That being said, we also should have compassion for the infirm, and continue to exhibit that compassion for them whether or not God chooses to heal them with HIS power. And understand that so far, with just a few exceptions, sooner or later all of us will die unless the Lord returns and we are caught up.

    Seems like those in the river are “our” power hungry, Chill out, man; God has enough power to do it ALL.

    -Bill

    Like

  267. beyondgrace says:

    To clarify, its “easy” to be on a ministry team and anoint people with oil and pronounce them healed, or run around Wal-Mart prophesying healing to criipples, it’s not so easy to sit up night after night in the hospital with a demented 80 year old dying of lung and brain cancer, and then take care of his widow for years thereafter, If we are going to align with God’s heart of compassion, who is showing more compassion- the Wal-Mart prophet or the faithful servant?

    As a side note, most “river” churches have a demographic that is loaded on the young side. I’ve seen charismatic churches go into shock as their demographic starts to age and they experience multiple funerals for the first time. Changing bedpans will never be as exciting as treasure hunting, but I posit that it more accurately reflects the Father heart of God.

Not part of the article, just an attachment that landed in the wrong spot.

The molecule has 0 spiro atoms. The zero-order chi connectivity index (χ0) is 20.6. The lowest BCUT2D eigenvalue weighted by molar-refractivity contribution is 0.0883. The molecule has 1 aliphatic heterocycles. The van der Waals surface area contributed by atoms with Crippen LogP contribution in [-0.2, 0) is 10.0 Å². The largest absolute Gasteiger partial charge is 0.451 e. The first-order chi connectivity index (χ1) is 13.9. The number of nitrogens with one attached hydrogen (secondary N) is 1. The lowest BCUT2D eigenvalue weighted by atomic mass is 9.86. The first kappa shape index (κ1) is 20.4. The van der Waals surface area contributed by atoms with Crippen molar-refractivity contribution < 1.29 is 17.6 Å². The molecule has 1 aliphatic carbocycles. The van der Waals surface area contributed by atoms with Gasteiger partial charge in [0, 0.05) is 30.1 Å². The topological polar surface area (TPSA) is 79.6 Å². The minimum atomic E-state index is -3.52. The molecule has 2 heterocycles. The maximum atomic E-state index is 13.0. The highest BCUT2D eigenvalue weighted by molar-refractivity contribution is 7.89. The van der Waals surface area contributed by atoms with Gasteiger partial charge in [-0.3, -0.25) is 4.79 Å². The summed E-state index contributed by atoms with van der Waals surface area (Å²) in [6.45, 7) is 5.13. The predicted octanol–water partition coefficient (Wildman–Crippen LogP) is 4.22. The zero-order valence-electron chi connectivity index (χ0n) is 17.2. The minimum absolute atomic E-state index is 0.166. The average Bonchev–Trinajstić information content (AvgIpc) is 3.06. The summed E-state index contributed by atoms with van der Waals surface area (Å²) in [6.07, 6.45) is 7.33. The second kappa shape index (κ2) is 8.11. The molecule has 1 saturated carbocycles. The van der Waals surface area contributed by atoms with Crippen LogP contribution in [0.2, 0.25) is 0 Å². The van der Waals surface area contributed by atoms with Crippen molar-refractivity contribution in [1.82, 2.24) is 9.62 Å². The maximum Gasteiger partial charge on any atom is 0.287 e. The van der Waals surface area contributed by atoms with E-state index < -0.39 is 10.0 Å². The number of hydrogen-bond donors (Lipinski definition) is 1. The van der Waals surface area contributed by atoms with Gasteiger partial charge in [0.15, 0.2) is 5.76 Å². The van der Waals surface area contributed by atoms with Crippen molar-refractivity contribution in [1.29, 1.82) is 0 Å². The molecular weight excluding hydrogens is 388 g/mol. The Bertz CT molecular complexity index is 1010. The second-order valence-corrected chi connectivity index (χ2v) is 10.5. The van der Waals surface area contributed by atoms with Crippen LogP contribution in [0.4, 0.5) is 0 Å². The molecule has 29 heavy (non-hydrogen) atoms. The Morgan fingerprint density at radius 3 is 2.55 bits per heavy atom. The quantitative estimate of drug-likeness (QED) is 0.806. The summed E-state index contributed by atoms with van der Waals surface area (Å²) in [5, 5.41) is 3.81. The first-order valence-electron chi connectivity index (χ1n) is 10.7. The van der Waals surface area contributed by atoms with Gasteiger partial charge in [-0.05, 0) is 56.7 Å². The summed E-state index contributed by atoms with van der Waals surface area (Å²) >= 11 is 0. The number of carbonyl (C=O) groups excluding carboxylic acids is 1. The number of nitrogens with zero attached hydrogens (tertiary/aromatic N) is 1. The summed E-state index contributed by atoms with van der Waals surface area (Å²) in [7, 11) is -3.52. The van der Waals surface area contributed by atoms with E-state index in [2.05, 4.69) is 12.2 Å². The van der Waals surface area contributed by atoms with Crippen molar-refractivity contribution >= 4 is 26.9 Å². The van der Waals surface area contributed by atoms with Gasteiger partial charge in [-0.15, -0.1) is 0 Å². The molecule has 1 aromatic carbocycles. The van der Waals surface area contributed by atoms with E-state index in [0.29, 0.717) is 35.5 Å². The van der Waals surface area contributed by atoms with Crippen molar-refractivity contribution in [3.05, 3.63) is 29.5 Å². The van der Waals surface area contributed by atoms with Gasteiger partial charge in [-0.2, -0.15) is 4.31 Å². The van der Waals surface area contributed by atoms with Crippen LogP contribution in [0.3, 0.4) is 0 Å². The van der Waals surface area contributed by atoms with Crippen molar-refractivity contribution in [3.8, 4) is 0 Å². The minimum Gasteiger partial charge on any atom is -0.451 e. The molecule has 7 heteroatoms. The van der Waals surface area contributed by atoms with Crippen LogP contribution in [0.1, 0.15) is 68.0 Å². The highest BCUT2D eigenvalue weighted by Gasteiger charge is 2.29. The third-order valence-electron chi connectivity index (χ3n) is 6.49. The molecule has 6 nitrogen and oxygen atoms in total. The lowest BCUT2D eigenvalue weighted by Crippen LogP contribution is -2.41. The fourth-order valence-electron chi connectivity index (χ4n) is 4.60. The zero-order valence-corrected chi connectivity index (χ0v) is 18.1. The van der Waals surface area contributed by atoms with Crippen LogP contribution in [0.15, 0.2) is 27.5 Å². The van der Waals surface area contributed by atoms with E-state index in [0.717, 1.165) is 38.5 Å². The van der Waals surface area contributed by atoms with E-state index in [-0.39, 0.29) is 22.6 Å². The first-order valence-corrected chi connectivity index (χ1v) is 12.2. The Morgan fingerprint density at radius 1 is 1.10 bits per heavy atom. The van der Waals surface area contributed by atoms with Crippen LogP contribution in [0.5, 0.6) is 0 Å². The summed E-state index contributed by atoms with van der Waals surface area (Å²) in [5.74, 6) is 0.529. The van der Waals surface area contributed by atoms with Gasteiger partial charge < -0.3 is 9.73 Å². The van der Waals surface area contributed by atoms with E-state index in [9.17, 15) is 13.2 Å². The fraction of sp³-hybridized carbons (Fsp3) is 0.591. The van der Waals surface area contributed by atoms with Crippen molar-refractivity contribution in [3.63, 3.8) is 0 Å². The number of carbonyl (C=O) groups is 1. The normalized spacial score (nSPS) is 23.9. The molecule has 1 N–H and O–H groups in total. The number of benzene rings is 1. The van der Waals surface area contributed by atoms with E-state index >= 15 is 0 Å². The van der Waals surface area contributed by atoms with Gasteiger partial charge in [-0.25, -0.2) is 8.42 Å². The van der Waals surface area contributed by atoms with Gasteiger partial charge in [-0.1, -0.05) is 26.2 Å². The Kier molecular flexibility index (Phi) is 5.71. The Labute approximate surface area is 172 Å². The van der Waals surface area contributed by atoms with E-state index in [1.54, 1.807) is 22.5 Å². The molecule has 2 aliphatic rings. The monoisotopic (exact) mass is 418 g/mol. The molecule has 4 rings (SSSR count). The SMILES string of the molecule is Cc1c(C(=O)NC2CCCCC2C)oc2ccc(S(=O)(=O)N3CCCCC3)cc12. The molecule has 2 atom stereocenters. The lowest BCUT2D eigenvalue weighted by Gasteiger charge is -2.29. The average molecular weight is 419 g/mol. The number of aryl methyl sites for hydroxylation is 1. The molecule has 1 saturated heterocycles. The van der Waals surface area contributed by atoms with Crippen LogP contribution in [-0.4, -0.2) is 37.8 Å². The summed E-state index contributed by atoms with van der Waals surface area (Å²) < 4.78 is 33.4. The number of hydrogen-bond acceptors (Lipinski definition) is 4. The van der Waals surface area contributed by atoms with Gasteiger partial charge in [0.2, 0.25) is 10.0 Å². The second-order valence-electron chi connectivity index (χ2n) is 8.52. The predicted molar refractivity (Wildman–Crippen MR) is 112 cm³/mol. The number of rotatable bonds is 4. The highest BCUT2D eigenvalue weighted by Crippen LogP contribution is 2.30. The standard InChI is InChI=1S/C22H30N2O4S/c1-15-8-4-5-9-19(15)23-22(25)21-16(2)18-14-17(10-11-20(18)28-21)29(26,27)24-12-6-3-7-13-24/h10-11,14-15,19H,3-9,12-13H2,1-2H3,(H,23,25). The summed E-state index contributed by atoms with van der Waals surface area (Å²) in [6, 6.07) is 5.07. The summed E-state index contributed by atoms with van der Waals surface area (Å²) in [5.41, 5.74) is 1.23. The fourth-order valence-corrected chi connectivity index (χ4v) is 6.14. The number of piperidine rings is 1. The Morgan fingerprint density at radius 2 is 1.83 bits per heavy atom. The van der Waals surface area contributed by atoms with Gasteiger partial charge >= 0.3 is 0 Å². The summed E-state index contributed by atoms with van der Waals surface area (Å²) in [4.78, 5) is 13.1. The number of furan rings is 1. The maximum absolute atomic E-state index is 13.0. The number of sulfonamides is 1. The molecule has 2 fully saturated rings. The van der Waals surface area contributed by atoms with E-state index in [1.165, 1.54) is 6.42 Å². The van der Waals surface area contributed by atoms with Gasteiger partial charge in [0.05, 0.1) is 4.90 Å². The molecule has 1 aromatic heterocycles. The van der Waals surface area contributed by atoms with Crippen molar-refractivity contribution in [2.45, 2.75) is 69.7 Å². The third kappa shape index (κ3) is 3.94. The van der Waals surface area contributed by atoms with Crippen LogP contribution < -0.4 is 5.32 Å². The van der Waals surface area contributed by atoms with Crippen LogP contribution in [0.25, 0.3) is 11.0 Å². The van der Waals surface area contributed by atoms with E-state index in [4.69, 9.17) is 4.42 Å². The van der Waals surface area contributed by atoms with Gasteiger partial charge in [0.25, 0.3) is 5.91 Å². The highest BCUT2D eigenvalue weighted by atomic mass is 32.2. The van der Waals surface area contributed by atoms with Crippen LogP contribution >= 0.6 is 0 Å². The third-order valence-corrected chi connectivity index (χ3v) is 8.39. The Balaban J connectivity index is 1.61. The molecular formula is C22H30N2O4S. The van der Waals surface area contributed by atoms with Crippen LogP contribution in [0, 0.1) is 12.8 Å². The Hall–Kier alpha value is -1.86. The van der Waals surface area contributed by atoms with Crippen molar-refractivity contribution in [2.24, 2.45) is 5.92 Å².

-Bill

    Like

  268. Meg says:

    Mbaker
    In response to your post, I understand that Jesus’ anger toward the religious rulers of that day was because they seemed to want the Sabbath to rule the people, rather than the fact the Sabbath was created for the people among countless other things. Regarding the comment that was made about Jesus being “reborn” into heaven with a “new form,” as God in a man suit, was posed thinking about Jesus’ conversation with Nicodemus in John 3, specifically John 3:13, when Jesus speaks being “cast down to the lowest state of wretchedness and shame.” (My source is Blue Letter Bible. If you have another source that you think is better, I would love hear about it. I am finding that there is really no better way to read the Bible, except in the original Hebrew and Greek, except I don’t know Hebrew and Greek and have found this site is a great place to start.)
    But then again in Phil 2:7, which I believe is the scripture in question, I am reading the words “…and was made,” that word being ginomai (Strong’s G1096) 1)“to become, i.e. to come into existence, begin to be, receive being 2)to become, i.e. to come to pass, happen (of events) 3)to arise, appear in history, come upon the stage (of men appearing in public) 4)to be made, finished (of miracles, to be performed, wrought), 5)to become, be made.
    So, with those two thoughts, did Jesus have to be “reborm” so to say, because He did come onto the earth stage as the second Adam? The first Adam never ascended right, but was put in a holding room until Christ came. As I studied this from my source, I am just asking, could Jesus possibly “lay down his divinity,” as Johnson writes, because He was coming on the scene as a new entity? He was God in a human body. Could a human body really contain all of God? Wouldn’t it disintegrate? I don’t know….I am just asking. I do think for anyone to think he or she has all the answers is so deceived. God is too big for our little minds to fully comprehend Him. Thank you for your thoughts. I am learning a lot.